In the days of the Kievan Rus, Peter the Great, Catherine the Great, Crimean War and World War II Russians have time and again bled to keep or retake Crimea – and NATO thought it could just waltz in?
Editor's note: Most assume the Russian military history connection to Crimea goes no further than 1783 when the territory was finally retaken Catherine the Great. In fact Peter the Great had already led several efforts to restore the region to Russia almost a hundred years earlier, after it had been lost in the destruction of the great Kievan Rus state by the Mongols in 1240. It had been added to Rus in the distant 10th century.
Sevastopol’s Wars: Crimea from Potemkin to Putin, by Mungo Melvin
A Military History of Crimea
Retired British Major General Mungo Melvin, author of a very well-received biography of Erich von Manstein, gives us a highly detailed study of a the very complex background to the present crisis over Crimea, the possession of which has historically been critical to the domination of the Black Sea. In sorting through the deep roots of the crisis, Melvin divides his subject into four parts.
In the second part, Melvin examines the Crimean War in considerable detail. The city of Sevastopol became the prime objective of the Anglo-French-Turkish alliance. The original defenses were primarily against naval attack, and improvised landward fortifications resulted in a protracted siege. After nearly a year of bloody conflict, the Russians were forced to withdraw, after putting their fleet and the city to the torch. They concluded an unfavorable peace soon afterwards, curbing Russian influence in the Black Sea. The defeat demonstrated the structural weakness of Russia, and led to the Emancipation of the Serfs and attempts at modernization.
Melvin’s third part addresses the history of Crimea over the following seven decades. The city was rebuilt and connected by railroad with the rest of Russia, reviving both the region and Russian naval power. But modernization led to problems, notably the revolutionary unrest of 1905-06 which sparked mutinies in the fleet, which were crushed. Though a short period of liberal reform followed, it ended abruptly with the First World War. Russia’s defeat led to Revolution, the Bolshevik coup, , and civil war. The Crimea for a time fell under German occupation, and then various groups competed for control (e.g. the Crimean Tartars, the Ukrainians, the White Guard), until the Red Army secured control, instituting a reign of terror in which thousands were executed and imprisoned.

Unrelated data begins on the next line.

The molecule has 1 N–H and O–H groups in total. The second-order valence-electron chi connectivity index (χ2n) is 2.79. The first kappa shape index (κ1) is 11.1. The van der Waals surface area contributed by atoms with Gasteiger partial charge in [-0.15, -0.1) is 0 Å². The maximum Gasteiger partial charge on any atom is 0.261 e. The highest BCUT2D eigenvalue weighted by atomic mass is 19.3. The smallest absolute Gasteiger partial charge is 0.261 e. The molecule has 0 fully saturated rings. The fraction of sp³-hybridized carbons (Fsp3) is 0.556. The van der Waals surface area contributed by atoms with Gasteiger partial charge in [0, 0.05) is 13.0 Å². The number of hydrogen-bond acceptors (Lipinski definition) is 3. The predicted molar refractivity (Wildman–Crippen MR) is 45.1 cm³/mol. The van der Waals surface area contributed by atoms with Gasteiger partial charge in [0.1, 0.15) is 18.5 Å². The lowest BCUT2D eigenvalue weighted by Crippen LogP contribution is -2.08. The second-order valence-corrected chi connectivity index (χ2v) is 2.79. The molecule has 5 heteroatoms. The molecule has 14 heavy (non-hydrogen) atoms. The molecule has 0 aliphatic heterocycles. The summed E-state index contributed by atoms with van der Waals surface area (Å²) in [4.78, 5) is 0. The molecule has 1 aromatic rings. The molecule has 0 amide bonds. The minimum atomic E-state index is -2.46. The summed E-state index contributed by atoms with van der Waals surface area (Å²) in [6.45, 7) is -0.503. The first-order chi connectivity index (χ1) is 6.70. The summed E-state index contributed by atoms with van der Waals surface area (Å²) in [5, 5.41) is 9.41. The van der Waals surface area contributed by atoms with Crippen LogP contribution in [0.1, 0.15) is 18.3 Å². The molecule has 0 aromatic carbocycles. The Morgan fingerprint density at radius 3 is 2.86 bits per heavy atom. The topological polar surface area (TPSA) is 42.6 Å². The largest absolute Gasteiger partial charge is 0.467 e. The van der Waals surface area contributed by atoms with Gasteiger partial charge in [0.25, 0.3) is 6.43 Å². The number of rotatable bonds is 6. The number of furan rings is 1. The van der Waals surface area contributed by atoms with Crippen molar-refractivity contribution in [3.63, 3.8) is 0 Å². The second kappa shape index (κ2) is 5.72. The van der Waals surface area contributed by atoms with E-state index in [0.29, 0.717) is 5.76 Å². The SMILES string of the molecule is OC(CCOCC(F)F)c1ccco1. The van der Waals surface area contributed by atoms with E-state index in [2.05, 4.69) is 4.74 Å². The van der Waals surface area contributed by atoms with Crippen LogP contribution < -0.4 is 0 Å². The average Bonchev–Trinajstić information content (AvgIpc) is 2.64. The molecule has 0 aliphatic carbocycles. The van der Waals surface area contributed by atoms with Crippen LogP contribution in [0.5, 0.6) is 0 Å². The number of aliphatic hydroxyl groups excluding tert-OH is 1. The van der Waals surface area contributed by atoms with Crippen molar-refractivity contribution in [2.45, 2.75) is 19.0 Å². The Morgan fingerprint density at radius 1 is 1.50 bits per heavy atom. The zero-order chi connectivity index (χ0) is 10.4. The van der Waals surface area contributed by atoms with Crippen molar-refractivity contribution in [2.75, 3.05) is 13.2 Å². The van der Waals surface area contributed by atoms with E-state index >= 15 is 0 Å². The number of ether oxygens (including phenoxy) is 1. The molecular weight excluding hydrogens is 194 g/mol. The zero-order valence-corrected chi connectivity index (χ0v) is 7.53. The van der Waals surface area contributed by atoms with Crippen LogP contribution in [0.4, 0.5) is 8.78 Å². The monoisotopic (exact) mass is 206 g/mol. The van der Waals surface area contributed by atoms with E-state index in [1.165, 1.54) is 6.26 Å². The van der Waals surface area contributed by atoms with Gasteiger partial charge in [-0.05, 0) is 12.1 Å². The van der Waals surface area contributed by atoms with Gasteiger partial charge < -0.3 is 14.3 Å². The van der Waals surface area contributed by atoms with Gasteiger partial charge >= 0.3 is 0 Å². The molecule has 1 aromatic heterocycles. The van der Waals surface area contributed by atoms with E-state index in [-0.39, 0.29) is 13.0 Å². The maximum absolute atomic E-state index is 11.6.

The fourth part of Melvin’s account deals with the gradual recovering of Crimea under Soviet rule, the devastating effects of the Second World War, particularly the forcible relocation of the Crimean Tatars, and the two protracted sieges of Sevastopol, captured by the Germans in 1942, and liberated by the Soviets in 1944. During the postwar years there was a slow revival of the city and the region, which continued to be a vital base for the growing Soviet Black Sea Fleet. It was in this period that the seeds of the present Crimean crisis were planted; in 1954 Premier Nikita Khrushchev transferred Crimea to the Ukrainian Soviet Socialist Republic. Then came the collapse of the Soviet Union in 1991, which left Russia’s primary base on the Black Sea under control of the newly independent Ukraine, which in turn led to Russia’s invasion and annexation of Crimea in 2014 and the present crisis in the region.
Melvin very effectively explores the inter-linked economic, cultural, strategic, and political issues involved in the question of control of Crimea over several centuries. This is a complex study of a very complex problem.